In a groundbreaking initiative, the European Commission has proposed new regulations to hold producers accountable for the entire lifecycle of textile products and promote sustainable textile waste management across the EU. This measure aims to accelerate the development of the separate collection, sorting, reuse and recycling of textiles sector in the EU, while being in line with the EU Sustainable and Circular Textiles Strategy. The goal: to promote local jobs, cost savings for consumers inside the EU and beyond, and reduce the impact of textile production on natural resources. A step in the right direction, we think.
At the same time, this increases the complexity for fashion brands and fashion e-commerce in Europe. We have summarised the most important aspects for you in this article.
EU Textile EPR Directive: Extended producer responsibility (EPR) for textiles.
A key point of the initiative is the introduction of mandatory and uniform Extended Producer Responsibility (EPR) schemes for textiles in all EU Member States. This best practice has already had great success in improving waste management in relation to packaging, batteries and electrical and electronic equipment. Under the EPR, producers will bear the costs of managing textile waste. This will not only create incentives to reduce waste and promote the circular economy of textile products, but also encourage the design of more sustainable products from the outset. The level of producer contributions will be adjusted based on the environmental performance of the textiles, a principle known as “eco-modulation”.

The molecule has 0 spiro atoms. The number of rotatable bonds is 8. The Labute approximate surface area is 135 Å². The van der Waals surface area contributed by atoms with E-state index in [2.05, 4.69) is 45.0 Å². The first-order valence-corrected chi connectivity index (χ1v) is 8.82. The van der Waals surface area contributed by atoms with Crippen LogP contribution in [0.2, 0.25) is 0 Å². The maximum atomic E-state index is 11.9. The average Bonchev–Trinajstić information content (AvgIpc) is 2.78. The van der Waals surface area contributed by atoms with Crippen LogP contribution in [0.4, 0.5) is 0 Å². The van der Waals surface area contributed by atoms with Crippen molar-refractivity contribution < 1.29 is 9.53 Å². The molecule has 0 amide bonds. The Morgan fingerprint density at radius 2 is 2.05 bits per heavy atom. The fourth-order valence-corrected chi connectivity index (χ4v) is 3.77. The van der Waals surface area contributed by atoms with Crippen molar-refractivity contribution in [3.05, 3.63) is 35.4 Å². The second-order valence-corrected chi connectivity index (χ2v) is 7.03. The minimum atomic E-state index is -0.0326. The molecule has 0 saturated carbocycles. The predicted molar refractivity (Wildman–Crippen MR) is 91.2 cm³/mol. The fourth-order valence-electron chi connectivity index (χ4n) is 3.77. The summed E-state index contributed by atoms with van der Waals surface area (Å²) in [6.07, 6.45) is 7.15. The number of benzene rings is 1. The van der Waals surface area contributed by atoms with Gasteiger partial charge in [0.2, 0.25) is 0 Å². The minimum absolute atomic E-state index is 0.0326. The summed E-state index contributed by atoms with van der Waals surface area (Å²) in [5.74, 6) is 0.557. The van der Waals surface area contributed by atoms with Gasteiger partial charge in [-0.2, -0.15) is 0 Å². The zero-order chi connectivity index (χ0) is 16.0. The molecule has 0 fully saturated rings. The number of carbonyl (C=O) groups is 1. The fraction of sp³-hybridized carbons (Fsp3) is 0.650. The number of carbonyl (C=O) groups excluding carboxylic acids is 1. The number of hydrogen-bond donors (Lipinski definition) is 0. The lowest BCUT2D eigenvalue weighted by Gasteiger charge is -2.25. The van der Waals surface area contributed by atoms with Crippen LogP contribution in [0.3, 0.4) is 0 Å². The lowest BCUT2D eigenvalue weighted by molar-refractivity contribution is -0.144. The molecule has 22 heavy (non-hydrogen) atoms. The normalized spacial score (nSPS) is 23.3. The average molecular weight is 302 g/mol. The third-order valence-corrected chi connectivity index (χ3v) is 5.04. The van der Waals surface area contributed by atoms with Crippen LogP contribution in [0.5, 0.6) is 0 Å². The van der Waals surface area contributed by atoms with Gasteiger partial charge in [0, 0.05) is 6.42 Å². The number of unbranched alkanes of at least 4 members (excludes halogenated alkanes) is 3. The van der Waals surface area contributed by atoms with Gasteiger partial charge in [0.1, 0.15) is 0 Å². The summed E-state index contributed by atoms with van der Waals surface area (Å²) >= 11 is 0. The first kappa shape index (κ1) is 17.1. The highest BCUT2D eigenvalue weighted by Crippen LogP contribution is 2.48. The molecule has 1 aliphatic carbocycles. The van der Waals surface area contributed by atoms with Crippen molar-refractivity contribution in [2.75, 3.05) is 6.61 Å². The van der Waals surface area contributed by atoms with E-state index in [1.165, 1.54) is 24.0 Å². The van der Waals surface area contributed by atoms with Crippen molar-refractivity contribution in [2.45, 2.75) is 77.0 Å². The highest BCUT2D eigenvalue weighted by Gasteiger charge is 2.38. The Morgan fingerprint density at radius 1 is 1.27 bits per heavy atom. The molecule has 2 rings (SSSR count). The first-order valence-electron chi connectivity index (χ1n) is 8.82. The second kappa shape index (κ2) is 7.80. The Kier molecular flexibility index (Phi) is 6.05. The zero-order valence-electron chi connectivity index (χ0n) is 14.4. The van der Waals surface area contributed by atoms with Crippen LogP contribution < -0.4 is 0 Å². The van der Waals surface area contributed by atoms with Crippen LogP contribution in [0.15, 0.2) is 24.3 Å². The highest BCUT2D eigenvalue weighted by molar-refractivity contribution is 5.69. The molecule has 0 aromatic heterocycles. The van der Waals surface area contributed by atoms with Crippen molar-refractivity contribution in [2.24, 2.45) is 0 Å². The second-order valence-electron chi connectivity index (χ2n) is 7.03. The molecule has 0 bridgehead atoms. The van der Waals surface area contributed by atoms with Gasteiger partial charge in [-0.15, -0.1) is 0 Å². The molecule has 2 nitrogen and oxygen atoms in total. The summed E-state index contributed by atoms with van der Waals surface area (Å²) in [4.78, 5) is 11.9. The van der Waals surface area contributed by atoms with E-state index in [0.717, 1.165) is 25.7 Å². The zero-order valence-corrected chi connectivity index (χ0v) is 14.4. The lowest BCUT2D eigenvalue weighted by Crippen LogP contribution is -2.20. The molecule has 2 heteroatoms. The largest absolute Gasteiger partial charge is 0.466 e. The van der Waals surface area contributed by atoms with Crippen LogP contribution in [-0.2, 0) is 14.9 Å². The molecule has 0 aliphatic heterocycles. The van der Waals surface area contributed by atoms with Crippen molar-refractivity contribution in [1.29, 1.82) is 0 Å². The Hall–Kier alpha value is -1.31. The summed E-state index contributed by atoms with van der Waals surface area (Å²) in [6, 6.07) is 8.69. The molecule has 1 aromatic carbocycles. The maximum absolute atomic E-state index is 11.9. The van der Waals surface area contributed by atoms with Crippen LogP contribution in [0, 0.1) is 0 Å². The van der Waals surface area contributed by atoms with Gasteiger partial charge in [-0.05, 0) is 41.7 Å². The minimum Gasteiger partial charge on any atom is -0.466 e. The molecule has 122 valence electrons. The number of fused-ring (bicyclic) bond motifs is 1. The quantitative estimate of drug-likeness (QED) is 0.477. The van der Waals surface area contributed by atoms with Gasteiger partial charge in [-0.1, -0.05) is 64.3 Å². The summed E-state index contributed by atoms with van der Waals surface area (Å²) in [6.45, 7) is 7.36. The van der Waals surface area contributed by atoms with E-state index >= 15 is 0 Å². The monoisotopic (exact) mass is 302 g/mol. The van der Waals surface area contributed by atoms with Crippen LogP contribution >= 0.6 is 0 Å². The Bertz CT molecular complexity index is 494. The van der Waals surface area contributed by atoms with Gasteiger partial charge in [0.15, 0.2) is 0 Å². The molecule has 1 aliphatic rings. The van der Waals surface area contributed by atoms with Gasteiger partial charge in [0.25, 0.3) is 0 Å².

Promoting the collection, sorting and recycling of textiles.
The proposed regulations of the EU Textile EPR Directive will also help to facilitate the separate collection of textiles from 2025 onwards. Financial contributions from producers will fund investments in capacity for separate collection, sorting, reuse and recycling of textiles. The goal is to ensure that used textiles are sorted for reuse and that non-reusable textiles are prioritized for recycling. These measures will provide new business opportunities and a larger market for used textiles to social enterprises involved in the collection and treatment of textiles.
Innovation and research for sustainable textiles thanks to EU Textile EPR Directive.
The initiative also aims to promote research and development of innovative technologies for the circular economy in the textile sector. One example is fiber-to-fiber recycling, which can help increase the sustainability of textile products.
Combating illegal exports of textile waste through EU Textile EPR Directive